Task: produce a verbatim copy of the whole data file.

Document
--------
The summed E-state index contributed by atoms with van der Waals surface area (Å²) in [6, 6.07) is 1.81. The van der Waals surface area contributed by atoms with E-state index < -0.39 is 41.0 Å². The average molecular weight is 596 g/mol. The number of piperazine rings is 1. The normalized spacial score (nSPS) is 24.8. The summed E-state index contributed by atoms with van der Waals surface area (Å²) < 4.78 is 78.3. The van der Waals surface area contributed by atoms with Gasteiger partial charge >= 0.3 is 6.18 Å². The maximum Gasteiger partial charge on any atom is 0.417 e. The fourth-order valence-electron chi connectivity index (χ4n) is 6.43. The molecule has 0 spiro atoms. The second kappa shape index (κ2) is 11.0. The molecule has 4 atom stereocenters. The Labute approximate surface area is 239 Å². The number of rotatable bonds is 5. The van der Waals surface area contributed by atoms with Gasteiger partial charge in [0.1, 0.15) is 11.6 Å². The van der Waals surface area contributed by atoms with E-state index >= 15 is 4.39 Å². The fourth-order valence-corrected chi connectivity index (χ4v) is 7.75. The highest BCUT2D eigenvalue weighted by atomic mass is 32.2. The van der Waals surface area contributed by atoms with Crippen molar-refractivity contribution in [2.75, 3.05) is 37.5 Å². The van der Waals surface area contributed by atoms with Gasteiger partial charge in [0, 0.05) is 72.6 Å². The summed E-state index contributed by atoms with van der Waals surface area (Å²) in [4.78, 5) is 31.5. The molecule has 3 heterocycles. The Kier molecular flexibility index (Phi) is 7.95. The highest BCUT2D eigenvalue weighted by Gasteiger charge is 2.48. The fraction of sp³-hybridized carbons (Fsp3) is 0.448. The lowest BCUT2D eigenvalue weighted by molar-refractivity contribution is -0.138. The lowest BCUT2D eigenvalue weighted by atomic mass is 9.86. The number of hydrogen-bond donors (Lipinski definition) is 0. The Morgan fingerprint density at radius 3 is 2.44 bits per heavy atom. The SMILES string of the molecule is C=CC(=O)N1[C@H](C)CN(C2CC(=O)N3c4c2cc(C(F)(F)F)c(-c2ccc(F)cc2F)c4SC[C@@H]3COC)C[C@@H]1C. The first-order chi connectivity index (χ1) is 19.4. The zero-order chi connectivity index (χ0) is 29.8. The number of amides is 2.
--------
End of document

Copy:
The summed E-state index contributed by atoms with van der Waals surface area (Å²) in [6, 6.07) is 1.81. The van der Waals surface area contributed by atoms with E-state index < -0.39 is 41.0 Å². The average molecular weight is 596 g/mol. The number of piperazine rings is 1. The normalized spacial score (nSPS) is 24.8. The summed E-state index contributed by atoms with van der Waals surface area (Å²) < 4.78 is 78.3. The van der Waals surface area contributed by atoms with Gasteiger partial charge >= 0.3 is 6.18 Å². The maximum Gasteiger partial charge on any atom is 0.417 e. The fourth-order valence-electron chi connectivity index (χ4n) is 6.43. The molecule has 0 spiro atoms. The second kappa shape index (κ2) is 11.0. The molecule has 4 atom stereocenters. The Labute approximate surface area is 239 Å². The number of rotatable bonds is 5. The van der Waals surface area contributed by atoms with Gasteiger partial charge in [0.1, 0.15) is 11.6 Å². The van der Waals surface area contributed by atoms with E-state index >= 15 is 4.39 Å². The fourth-order valence-corrected chi connectivity index (χ4v) is 7.75. The highest BCUT2D eigenvalue weighted by atomic mass is 32.2. The van der Waals surface area contributed by atoms with Crippen molar-refractivity contribution in [2.75, 3.05) is 37.5 Å². The van der Waals surface area contributed by atoms with Gasteiger partial charge in [0, 0.05) is 72.6 Å². The summed E-state index contributed by atoms with van der Waals surface area (Å²) in [4.78, 5) is 31.5. The molecule has 3 heterocycles. The Kier molecular flexibility index (Phi) is 7.95. The highest BCUT2D eigenvalue weighted by Gasteiger charge is 2.48. The fraction of sp³-hybridized carbons (Fsp3) is 0.448. The lowest BCUT2D eigenvalue weighted by molar-refractivity contribution is -0.138. The lowest BCUT2D eigenvalue weighted by atomic mass is 9.86. The number of hydrogen-bond donors (Lipinski definition) is 0. The Morgan fingerprint density at radius 3 is 2.44 bits per heavy atom. The SMILES string of the molecule is C=CC(=O)N1[C@H](C)CN(C2CC(=O)N3c4c2cc(C(F)(F)F)c(-c2ccc(F)cc2F)c4SC[C@@H]3COC)C[C@@H]1C. The first-order chi connectivity index (χ1) is 19.4. The zero-order chi connectivity index (χ0) is 29.8. The number of amides is 2.